I mean it was something that I wanted to write about – I think perhaps if I had stayed on in India and worked as a reporter, I might have approached it as a news story. Much of my journalism in the last few years involved writing about children, their education, the right to education bill, people who had been children who’d been displaced by religious violence and what impact that had had on their education. Because of that, I was naturally interested in the children’s stories.
Whenever you’re writing news coverage of a child’s disappearance, the child’s voice is necessarily absent. “Who” the child is is created through interviews, photographs and videos – you don’t really see who they are. Much later, while listening to true crime podcasts, it would come up – in the sense that they would discuss why someone had disappeared or been murdered and they would talk about not knowing who the person really was. So, I was interested in writing from the child’s point of view.
I moved and I stopped being a journalist essentially, but I still had those questions in my head about how a child makes sense of a disappearance, how do you live in a neighbourhood where kids go missing, what’s the story that you tell yourself when you have to confront that kind of horror kind of everyday. Those were the kinds of questions I had in my head.
I wasn’t really sure that I could write it – that’s partly why it took me such a long time to actually getting down to write it. I wrote other stuff in between – two novels that never went anywhere, several short stories, some of which were published. Essentially, I wrote three books before I started writing this – three books that didn’t go anywhere, to clarify.
What were those books about, if I can ask?
(Laughs) There’s nothing much to say. The first two were novels – my fiction definitely comes from the work that I had done as a journalist. When you’re working as a journalist, especially for a newspaper, you don’t have too much say in what you can write about. You essentially have to cover certain stories that you’re told to do or there are certain limitations. When I was working as a freelancer, I had much more freedom to write the kind of stories that I wanted to. And I see my fiction as an extension of the political imperative that drove my journalism.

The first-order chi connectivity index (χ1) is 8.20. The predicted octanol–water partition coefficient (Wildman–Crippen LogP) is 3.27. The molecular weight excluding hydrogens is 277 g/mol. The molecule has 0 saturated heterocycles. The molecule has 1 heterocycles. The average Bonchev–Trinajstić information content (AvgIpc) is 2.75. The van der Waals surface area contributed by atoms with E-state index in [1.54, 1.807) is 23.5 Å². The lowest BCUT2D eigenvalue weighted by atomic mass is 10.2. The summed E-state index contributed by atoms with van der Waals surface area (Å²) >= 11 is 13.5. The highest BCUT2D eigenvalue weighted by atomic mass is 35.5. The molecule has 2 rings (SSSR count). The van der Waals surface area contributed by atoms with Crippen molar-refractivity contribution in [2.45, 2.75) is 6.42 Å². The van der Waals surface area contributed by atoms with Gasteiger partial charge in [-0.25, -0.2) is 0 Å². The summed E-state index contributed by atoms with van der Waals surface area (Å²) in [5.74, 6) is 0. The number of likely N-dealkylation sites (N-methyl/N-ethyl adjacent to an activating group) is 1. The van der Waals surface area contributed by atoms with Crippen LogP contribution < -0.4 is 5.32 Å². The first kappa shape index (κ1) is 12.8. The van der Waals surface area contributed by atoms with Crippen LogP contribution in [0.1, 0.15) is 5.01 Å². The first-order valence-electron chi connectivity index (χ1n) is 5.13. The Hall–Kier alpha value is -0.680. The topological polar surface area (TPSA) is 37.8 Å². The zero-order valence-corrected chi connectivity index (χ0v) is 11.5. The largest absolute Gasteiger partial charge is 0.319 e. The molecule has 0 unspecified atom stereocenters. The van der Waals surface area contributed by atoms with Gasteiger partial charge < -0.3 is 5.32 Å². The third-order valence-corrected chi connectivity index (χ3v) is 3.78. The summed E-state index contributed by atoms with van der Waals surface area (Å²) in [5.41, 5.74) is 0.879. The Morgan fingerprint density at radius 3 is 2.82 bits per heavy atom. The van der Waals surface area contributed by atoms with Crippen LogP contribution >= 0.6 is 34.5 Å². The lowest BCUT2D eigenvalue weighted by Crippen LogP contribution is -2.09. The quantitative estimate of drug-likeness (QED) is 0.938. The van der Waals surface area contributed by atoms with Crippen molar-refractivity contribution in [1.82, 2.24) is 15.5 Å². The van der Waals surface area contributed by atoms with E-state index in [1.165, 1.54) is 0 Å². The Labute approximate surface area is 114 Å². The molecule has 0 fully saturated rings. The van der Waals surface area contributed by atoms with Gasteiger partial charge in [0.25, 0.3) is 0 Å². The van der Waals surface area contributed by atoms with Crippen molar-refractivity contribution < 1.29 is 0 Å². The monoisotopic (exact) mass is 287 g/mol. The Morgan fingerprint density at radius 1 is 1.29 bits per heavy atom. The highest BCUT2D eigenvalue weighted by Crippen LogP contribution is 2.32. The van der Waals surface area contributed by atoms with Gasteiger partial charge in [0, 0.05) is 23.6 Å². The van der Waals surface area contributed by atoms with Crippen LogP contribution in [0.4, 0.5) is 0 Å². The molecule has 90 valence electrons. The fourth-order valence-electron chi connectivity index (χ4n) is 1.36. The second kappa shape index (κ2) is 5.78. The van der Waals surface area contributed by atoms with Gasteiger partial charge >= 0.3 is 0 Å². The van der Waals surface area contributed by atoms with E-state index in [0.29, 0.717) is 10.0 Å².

The chapter titles are sentences that are actually the beginning of the chapter. I was wondering why you chose that particular format?
It really happened quite organically. It wasn’t that I was sitting down and took a decision that this is how it should it be done. When I was writing his voice, it was quite clear that this is how the chapters should start. For me, it was a way to set Jai’s voice apart from the other voices in the book, the voices of children who have disappeared and the larger framework of what people in the community believe in. I can’t really give you an explanation in terms of craft because it wasn’t something that I worked out, it happened naturally.
Why did you choose the structure of a detective story for this narrative?
Again, I’m not somebody who plots out stuff. For me, it is very much character driven. I found out who Jai was through writing in his voice – writing the first chapter was how I learnt more about him. For instance, when I was writing the first paragraph, he references a djinn on the roof possibly looking down at him. That’s how I realised that this is a kid who believes in all that – which I didn’t know before I started to write.